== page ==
It has to be said, I have no ambition for my creativity.

“What are you trying to achieve?”, asked a tutor. Though specifically about one piece of work, it made me think about all of it.

“To enjoy myself”, I would reply now.

What do we remember of creativity when we were kids? We worked freely, expressively, without much self-consciousness. Or ambition. Was it us who asked the teacher to pin our piece up on the wall, or ask our folks to put it on the fridge door? I don’t remember that at all. We worked, it was fun, and when it was done, it was done. Success or failure, if we considered those, they were just passing moments; irrelevant to the great plan. Though I doubt there was ever a great plan.

Growing up, we are told there is external value to all that we do. Often that the achievement must be monetary. I have been told I ought to frame some of my pictures, exhibit them and offer them for sale. But that work is extra work and it is not art work, so I haven’t much enthusiasm for it; no love at all.

I am an amateur. From the Latin, amator, meaning lover, and amare, meaning to love. When you look up the word amateur now, it means unpaid, unprofessional or ineptly done. It’s as if the world doesn’t appreciate love as motivation now, only money.

Motive & Intent

“Be a winner, not a whiner; be a doer, not a talker.”

That’s what they’d say, those hackneyed, old platitudes patronising folk always throw at you. Well, maybe this time they would be right. He’d learn, she’d see to that; and it didn’t matter how long it would take; she could wait, she was used to doing that; patience personified.

Seven years they had been as one. He always said he loved her. And she was devoted to creating their little paradise of happiness, shielded, as best they could, against the hard realities outside life often chucks at you. Through testing times, but she was no pessimist, far from it. She harboured dreams and a determination to make them real. They would, in time, look back on a their life together with pride and joy – and love! Yes, always the love.

How could he do it to her?

At first it was simply gossiping she heard. Then followed incongruities in behaviour. At the beginning, she convinced herself these were innocent coincidences, what her friends spoke of was circumstantial. Her belief in the two of them overcame all doubt. It was when he didn’t show for a date. That was cruel, unforgivable. He explained on the phone that he’d forgotten, the pressures of work. But he had been with her, while she had sat alone, in their favourite restaurant, for an age, being given sympathetic yet knowing looks: Yes, here I am, folks! Feast your eyes. The Jilted Lover! Christ, he’d pay for that!

She shuddered at the idea of the divorce courts, the ritual humiliation, and, in truth, it wasn’t her fair share of the years of monetary investment she was interested in. Besides, a gun was cheaper than a lawyer, and more reliable. While he slept, she took their joint credit card and picked up the keys to their shared car. The mall was just a couple of miles away; she could be back before he stirred.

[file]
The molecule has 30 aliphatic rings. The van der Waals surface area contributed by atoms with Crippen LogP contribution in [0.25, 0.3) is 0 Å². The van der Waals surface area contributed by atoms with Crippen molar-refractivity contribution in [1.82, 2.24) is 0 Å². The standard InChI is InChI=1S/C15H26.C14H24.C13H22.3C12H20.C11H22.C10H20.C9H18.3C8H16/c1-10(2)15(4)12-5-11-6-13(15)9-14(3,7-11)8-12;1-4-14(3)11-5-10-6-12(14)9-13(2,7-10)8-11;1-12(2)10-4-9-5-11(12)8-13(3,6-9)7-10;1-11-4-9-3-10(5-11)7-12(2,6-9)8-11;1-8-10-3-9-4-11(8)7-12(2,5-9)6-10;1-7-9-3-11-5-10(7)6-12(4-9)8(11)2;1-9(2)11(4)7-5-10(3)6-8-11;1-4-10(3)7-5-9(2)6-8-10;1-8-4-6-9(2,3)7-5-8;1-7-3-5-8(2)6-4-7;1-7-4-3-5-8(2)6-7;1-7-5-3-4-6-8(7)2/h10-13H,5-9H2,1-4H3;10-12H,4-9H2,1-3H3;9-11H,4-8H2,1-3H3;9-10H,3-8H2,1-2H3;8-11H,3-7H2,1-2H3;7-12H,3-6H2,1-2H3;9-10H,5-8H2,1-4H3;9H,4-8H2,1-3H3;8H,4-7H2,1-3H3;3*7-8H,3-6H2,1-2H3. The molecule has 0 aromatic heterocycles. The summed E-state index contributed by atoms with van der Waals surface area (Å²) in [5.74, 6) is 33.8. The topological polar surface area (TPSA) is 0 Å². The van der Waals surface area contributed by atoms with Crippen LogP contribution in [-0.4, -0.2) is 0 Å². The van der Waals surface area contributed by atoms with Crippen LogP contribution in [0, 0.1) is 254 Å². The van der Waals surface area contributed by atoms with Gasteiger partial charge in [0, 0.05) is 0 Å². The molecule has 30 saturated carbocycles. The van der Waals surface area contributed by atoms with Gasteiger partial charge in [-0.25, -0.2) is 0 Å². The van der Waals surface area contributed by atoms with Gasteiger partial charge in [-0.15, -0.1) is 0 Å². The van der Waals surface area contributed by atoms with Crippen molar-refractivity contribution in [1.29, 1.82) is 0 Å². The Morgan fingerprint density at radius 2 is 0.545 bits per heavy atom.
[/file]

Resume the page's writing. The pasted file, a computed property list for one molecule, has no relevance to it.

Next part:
(328 words)


Written for Reena’s Exploration Challenge – #Week 58 – “Using Keywords”

image: by Marina Vitale via Unsplash.com

A straight piece of flash fiction from me this time, I hope it’s not too long. Interesting to me is how the keywords led me into a realm, or genre, of story which normally wouldn’t be my thing. Would this be the hallmark of a good challenge?

Freedom

“You only are free when you realise you belong no place; you belong every place.”

Maya Angelou (in conversation with Bill Moyers, 1972)


I’m unfamiliar with Maya Angelou, but I don’t imagine she means it geographically. I think it’s about acceptance, about being accepted as a person.
Toleration. Respect.

But what has this to do with freedom? Freedom, from what?

If you live free from obligation, from responsibility, from commitment, then how can you expect to hold onto respect?

And what is it to be free of compassion, and free of love?

John Donne, in his Meditations, in 1624, wrote of man being not an island, entire of himself. He is connected to others by human experience and shared values, of life and death. Do not ask for whom the bell tolls, it tolls for thee.

So what of freedom? Elusive?

Richard Lovelace, while imprisoned for political dissent in London, 1642, wrote to Althea in verse. The famous final stanza reads,

Stone walls do not a prison make,
Nor iron bars a cage:
Minds innocent and quiet take
That for an hermitage.
If I have freedom in my love,
And in my soul am free,
Angels alone, that soar above,
Enjoy such liberty.

The line that impresses most is, minds, innocent and quiet. If we do not feel at ease in our own mind, then where on Earth do we go to find it?


inspired by Reena’s Exploration Challenge, week #50

It’s a good, and difficult, challenge from Reena, this week. Being overprivileged as I am in this old world, I wonder how much of value I can say about the sense of freedom, unlike Maya Angelou, say. Mine is just thoughts and words, and participating in Reena’s challenge.

No man is an island, by John Donne (spoken poetry / youtube)

To Althea, from prison, by Richard Lovelace